Inside the display space provided in the Bodleian’s exhibition room, Nicholas Perkins, guest curator and medievalist at St Hugh’s, has packed together the narrative gems of the medieval period: manuscript, book, and artefact. Second year English undergrads who spent Hilary term devouring the vivid poem Sir Gawain and the Green Knight can finally confront the poem as relic in the only surviving copy, British Library Cotton Nero A.x, which is as large as a Book of Common Prayer, and whose clumsy illustrations feature a polka-dotted seductress.
But it isn’t all vellum and illumination. Perkins’ vision was to pay tribute not only to the range of material from medieval romance, but to the enduring legacy of romance which extends to Tolkien and Harry Potter. Romance has survived, Perkins believes, because ‘It unlocks the power of storytelling…It’s about desire – whether that’s for money or wealth or women – and it relies on apparently very simple story patterns.’
These manuscripts are survivors of a past age where books were reserved for the few, and, as such, their owners wanted to leave their mark of authorship. Collectors that acquired medieval manuscripts often had them rebound in their own coat of arms or style.
One of Perkins’ favourite items is MS Bodl. 264, an ornate and gold-leaf-illustrated cycle of Alexander the Great, one of the Bodleian’s most treasured manuscripts. There are ‘fantastic illustrations not only in the pages but all around the outside as well: monstrous animals, games – quite risqué things that are going on in the margins’, says Perkins. ‘It’s full of life and energy.’,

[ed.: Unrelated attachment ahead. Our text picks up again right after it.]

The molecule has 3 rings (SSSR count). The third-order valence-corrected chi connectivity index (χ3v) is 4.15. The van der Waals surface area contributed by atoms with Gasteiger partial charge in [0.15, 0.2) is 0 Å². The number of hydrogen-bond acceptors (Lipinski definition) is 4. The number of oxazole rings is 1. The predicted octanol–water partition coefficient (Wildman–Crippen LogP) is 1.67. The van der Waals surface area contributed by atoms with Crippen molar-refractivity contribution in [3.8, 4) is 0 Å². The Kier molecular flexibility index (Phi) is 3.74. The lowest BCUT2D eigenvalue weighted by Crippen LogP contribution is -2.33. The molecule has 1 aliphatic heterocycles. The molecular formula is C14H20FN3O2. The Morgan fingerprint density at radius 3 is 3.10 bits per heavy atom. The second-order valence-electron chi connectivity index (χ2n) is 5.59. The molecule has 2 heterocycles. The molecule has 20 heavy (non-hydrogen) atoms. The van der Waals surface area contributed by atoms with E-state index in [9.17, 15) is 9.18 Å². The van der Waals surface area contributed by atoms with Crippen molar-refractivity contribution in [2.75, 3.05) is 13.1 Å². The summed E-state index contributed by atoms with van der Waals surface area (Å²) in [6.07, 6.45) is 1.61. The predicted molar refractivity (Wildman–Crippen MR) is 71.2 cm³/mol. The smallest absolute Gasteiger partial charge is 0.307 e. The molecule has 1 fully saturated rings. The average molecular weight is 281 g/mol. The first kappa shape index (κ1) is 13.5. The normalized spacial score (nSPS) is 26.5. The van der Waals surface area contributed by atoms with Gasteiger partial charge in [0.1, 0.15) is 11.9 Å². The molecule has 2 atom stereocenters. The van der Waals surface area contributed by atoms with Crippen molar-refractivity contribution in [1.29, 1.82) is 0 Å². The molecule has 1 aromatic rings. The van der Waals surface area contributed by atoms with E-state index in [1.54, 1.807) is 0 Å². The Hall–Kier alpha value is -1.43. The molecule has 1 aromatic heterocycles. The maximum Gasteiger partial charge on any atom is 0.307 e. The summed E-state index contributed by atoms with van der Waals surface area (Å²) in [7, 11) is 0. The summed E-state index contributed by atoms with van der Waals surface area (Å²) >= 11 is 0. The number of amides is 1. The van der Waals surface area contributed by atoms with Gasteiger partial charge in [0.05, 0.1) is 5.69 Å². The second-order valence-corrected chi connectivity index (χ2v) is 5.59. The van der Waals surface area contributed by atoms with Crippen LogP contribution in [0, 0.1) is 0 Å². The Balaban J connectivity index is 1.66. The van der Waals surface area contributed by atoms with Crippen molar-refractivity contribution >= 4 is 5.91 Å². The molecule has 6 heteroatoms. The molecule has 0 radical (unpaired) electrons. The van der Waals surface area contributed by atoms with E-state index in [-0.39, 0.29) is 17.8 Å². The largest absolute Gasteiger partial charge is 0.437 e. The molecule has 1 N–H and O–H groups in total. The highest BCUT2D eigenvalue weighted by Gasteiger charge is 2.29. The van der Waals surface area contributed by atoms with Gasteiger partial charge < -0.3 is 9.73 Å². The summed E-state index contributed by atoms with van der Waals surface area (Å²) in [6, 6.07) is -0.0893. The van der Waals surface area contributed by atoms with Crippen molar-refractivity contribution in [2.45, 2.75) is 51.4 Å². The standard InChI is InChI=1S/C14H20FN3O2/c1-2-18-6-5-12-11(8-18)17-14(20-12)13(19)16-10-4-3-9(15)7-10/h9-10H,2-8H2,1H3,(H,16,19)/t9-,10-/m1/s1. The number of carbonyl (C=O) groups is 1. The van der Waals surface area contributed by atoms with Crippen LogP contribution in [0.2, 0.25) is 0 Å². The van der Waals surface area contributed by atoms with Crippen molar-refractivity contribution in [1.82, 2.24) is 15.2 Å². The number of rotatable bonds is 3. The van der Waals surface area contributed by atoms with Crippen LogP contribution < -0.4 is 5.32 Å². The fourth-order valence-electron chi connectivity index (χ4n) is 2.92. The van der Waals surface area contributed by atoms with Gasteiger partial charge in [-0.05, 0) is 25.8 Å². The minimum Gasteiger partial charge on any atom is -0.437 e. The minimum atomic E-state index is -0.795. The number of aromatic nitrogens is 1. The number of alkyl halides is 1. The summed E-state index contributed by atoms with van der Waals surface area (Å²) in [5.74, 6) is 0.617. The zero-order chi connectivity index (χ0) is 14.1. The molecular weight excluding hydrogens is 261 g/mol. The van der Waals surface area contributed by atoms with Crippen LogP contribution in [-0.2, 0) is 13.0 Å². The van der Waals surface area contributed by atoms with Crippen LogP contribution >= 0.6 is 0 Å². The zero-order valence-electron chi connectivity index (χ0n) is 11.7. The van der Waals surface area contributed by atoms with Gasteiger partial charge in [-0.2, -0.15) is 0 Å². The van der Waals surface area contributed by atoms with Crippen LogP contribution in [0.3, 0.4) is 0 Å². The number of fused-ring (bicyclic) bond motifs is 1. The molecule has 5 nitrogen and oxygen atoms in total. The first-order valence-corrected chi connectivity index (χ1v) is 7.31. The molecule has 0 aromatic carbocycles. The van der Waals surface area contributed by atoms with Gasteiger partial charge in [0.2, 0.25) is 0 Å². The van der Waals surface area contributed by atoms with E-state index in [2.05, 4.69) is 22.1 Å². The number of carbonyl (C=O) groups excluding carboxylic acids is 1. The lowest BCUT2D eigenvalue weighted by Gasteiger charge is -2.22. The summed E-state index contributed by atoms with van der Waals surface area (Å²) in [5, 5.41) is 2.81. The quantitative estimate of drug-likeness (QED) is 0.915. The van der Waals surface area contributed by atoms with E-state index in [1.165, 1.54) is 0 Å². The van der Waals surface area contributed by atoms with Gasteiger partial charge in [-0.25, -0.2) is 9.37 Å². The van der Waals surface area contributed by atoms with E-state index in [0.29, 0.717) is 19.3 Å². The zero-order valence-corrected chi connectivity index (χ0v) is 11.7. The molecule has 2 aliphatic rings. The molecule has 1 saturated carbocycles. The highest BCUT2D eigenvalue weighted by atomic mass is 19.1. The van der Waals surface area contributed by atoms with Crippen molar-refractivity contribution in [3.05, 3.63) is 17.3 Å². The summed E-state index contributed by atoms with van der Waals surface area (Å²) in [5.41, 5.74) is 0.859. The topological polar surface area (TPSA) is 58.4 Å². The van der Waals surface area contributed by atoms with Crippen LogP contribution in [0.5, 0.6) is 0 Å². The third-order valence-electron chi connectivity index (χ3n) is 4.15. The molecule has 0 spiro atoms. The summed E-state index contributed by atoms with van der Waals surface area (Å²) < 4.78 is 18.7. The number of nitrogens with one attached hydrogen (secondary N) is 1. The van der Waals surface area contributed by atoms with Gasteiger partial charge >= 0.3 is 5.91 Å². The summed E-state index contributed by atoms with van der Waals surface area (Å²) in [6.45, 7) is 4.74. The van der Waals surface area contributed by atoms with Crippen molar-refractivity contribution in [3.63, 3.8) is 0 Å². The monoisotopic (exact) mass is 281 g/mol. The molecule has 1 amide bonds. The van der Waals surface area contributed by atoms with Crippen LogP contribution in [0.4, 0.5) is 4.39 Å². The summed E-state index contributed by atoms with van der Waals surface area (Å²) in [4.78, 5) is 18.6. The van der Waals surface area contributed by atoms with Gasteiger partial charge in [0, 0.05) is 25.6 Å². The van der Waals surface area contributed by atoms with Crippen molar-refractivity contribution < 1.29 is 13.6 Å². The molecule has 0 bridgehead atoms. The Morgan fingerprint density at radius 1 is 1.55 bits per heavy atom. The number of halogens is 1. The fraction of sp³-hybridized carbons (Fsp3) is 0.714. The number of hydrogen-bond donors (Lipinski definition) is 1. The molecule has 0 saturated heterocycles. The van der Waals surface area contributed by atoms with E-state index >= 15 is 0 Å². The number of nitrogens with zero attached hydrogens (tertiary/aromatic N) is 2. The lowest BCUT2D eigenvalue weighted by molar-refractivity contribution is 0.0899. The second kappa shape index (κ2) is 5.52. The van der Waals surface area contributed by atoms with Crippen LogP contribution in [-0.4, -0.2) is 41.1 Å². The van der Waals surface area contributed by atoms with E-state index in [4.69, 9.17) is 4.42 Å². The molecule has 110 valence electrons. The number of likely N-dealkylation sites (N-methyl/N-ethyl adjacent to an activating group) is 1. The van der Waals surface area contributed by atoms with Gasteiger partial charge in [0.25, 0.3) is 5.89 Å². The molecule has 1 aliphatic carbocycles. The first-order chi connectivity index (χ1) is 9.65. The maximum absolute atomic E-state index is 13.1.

Though students can’t expect to be able to access items like Ms Bodl. 264 without the assistance of their tutors, Perkins praises the accessibility of digital archives, ‘Ironically, the [manuscripts] that are least accessible in person are often really accessible online.’
The exhibit, he suggests, emphasizes the point pioneering book historian Don McKenzie made: ‘Form effects meaning’. Perkins suggests we should always acknowledge a book’s materiality. ‘It should remind us that when we’re reading, say, Dickens, it’s still important that the Penguin Classics text doesn’t really look like the one Dickens published in the 19th century.’
The book and its value is not something strictly bound up with manuscript culture. Books have always been – and remain – items of value; they are beautiful, physical, interactive, and malleable. Surviving manuscripts are ‘a sign of what’s lost,’ says Perkins. The digital age presents new benefits and challenges to literary culture. It is technology which opens up the past and enables newcomers and the uninitiated to interact with valuable works of literature in an unprecedented way. However, we do not know what we will lose in the process.